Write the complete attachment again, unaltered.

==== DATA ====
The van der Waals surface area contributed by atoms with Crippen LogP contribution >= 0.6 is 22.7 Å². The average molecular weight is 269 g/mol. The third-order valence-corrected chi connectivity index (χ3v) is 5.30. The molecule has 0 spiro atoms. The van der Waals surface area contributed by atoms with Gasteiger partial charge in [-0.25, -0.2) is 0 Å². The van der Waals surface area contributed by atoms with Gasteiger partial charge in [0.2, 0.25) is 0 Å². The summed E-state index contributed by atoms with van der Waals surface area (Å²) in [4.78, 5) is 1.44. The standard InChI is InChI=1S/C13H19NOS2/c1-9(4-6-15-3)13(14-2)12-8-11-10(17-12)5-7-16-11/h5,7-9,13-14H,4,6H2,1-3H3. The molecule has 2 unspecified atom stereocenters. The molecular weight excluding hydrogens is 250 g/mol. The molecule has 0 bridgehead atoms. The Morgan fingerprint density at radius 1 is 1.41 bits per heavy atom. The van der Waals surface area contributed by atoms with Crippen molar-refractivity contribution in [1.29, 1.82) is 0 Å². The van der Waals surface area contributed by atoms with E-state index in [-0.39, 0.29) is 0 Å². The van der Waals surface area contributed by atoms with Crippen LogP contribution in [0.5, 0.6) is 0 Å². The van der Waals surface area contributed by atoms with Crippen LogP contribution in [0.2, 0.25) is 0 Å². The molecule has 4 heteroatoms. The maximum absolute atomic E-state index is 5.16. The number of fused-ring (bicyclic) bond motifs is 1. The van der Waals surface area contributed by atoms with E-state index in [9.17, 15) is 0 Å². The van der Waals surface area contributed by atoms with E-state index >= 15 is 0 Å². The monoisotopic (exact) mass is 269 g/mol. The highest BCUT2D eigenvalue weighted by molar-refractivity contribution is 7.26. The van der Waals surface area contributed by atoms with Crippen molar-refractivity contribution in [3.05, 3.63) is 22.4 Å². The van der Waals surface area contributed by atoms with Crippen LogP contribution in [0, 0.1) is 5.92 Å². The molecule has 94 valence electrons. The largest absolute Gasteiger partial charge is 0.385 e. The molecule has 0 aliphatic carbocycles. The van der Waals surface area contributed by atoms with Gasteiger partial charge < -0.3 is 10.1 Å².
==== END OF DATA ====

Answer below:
The van der Waals surface area contributed by atoms with Crippen LogP contribution >= 0.6 is 22.7 Å². The average molecular weight is 269 g/mol. The third-order valence-corrected chi connectivity index (χ3v) is 5.30. The molecule has 0 spiro atoms. The van der Waals surface area contributed by atoms with Gasteiger partial charge in [-0.25, -0.2) is 0 Å². The van der Waals surface area contributed by atoms with Gasteiger partial charge in [0.2, 0.25) is 0 Å². The summed E-state index contributed by atoms with van der Waals surface area (Å²) in [4.78, 5) is 1.44. The standard InChI is InChI=1S/C13H19NOS2/c1-9(4-6-15-3)13(14-2)12-8-11-10(17-12)5-7-16-11/h5,7-9,13-14H,4,6H2,1-3H3. The molecule has 2 unspecified atom stereocenters. The molecular weight excluding hydrogens is 250 g/mol. The molecule has 0 bridgehead atoms. The Morgan fingerprint density at radius 1 is 1.41 bits per heavy atom. The van der Waals surface area contributed by atoms with Crippen molar-refractivity contribution in [1.29, 1.82) is 0 Å². The van der Waals surface area contributed by atoms with E-state index in [-0.39, 0.29) is 0 Å². The van der Waals surface area contributed by atoms with Crippen LogP contribution in [0.5, 0.6) is 0 Å². The van der Waals surface area contributed by atoms with Crippen LogP contribution in [0.2, 0.25) is 0 Å². The molecule has 4 heteroatoms. The maximum absolute atomic E-state index is 5.16. The number of fused-ring (bicyclic) bond motifs is 1. The van der Waals surface area contributed by atoms with E-state index in [9.17, 15) is 0 Å². The van der Waals surface area contributed by atoms with E-state index >= 15 is 0 Å². The monoisotopic (exact) mass is 269 g/mol. The highest BCUT2D eigenvalue weighted by molar-refractivity contribution is 7.26. The van der Waals surface area contributed by atoms with Crippen molar-refractivity contribution in [3.05, 3.63) is 22.4 Å². The van der Waals surface area contributed by atoms with Crippen LogP contribution in [0, 0.1) is 5.92 Å². The molecule has 94 valence electrons. The largest absolute Gasteiger partial charge is 0.385 e. The molecule has 0 aliphatic carbocycles. The van der Waals surface area contributed by atoms with Gasteiger partial charge < -0.3 is 10.1 Å².